In addition to impossibly petite mobile micro-homes, a whole lot of intriguing concepts and conversations have emerged from the first two-year, three-city cycle of the BMW Guggenheim Lab. Now, 100 of these city-centric “major themes and ideas” have been wrangled up and curated as part of “Participatory City: 100 Urban Trends from the BMW Guggenheim Lab,” a special exhibition that opened today at New York City's Guggenheim Museum and will be running through the beginning of next year. 

Revolving around the theme of Confronting Comfort, the traveling (NYC, Mumbai, and Berlin) urban think tank-cum-community center-cum-public gathering space otherwise known as the BMW Guggenheim Lab explored “how urban environments can be made more responsive to people’s needs, how people can feel more at ease in urban environments, and how to find a balance between notions of modern comfort and the urgent need for environmental and social responsibility” through a series of free projects and programs.

While the Lab unleashed an overwhelming amount of provocative ideas during its travels, I keep on going back to one particular concept that will be shown as part of “Participatory City” and also be treated to its own special event/lecture at the Guggenheim on December 5: Water Bench, a rainwater-harvesting public seating arrangement that was borne from the Lab’s Mumbai stopover. Also known as Dubble Bench, this Chesterfield-inspired communal seat is made from partially recycled polyethylene, and, thanks to (an) integrated rainwater storage tank(s), can store as much as 1,800 liters (475 gallons) of H2O for later use.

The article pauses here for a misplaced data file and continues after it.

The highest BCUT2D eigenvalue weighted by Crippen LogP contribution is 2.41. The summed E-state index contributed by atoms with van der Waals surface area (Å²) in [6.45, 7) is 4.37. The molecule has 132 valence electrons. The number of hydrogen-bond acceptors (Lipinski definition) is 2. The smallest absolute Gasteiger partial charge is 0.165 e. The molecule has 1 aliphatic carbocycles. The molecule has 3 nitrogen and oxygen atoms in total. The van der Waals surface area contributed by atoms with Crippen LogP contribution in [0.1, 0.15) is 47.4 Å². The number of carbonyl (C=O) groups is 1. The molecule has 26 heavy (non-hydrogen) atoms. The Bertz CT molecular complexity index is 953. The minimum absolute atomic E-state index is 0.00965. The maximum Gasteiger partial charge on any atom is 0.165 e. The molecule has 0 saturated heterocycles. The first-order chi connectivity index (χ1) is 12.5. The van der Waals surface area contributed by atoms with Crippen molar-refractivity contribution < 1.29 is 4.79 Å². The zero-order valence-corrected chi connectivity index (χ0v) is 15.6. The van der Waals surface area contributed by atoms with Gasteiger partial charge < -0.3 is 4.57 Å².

Conceived by Dutch-born, Shanghai-based architect, urbanist, and Lab team Member Neville Mars of MARS Architects, the modular Water Bench is an intriguing/ingenious concept geared specifically for public use in large cities with subtropical climates. However, I can totally envision it as a rather attractive, multipurpose substitute for the suburban backyard rain barrel.

Designed to “create the atmosphere of an urban living room within the public realm” with the goal of liberating parks and public spaces from municipal water supplies, the surface of the Water Bench “has been realized with a tufted effect, an aesthetic of the eighteenth-century-style, whereby the grooves and seams guide the water to the buttons which in turn function as water inlets that lead to tanks inside the hollow bench. As it collects the rain, it also reduces moisture and ensures the surface remains dry for sitting.”

Nifty. Mars has envisioned the Water Bench as coming in three sizes: A dual-tank (one in the bench itself and the other underground) fixed model with a 1,800 liter capacity that geared toward public parks and playgrounds; a medium-sized dual-reservoir model for public gardens and greenhouses that boasts 1,000 (264 gallon) liter storage capacity; and a small unit sans an underground tank that’s capable of storing 500 liters of rainwater. The small, moveable model would be appropriate for private gardens. When you need to access the water, simply attach a pump to the built-in tap and you're good to go.

As mentioned, the Water Bench is designed for placement in subtropical climates meaning that it will see a lot of harvesting action during the monsoon season. During the 8-month dry spell that follows, the rainwater captured within the Water Bench can be used to irrigate vegetation.

In addition to the first Water Benches being installed at parks across Mumbai, a model will be installed at the Guggenheim for public seating through the run of “Participatory Cities. If you’re in New York, be sure to stop by the Guggenheim and give it spin while also checking out the other 99 city-revolutionizing ideas to come out of the BMW Guggenheim Lab. And to hear Mars himself explain “the science behind his design, his process for creating the prototype, and his vision for installing the Water Bench in cities worldwide,” remember to snag a ticket for his lecture on Dec. 5.

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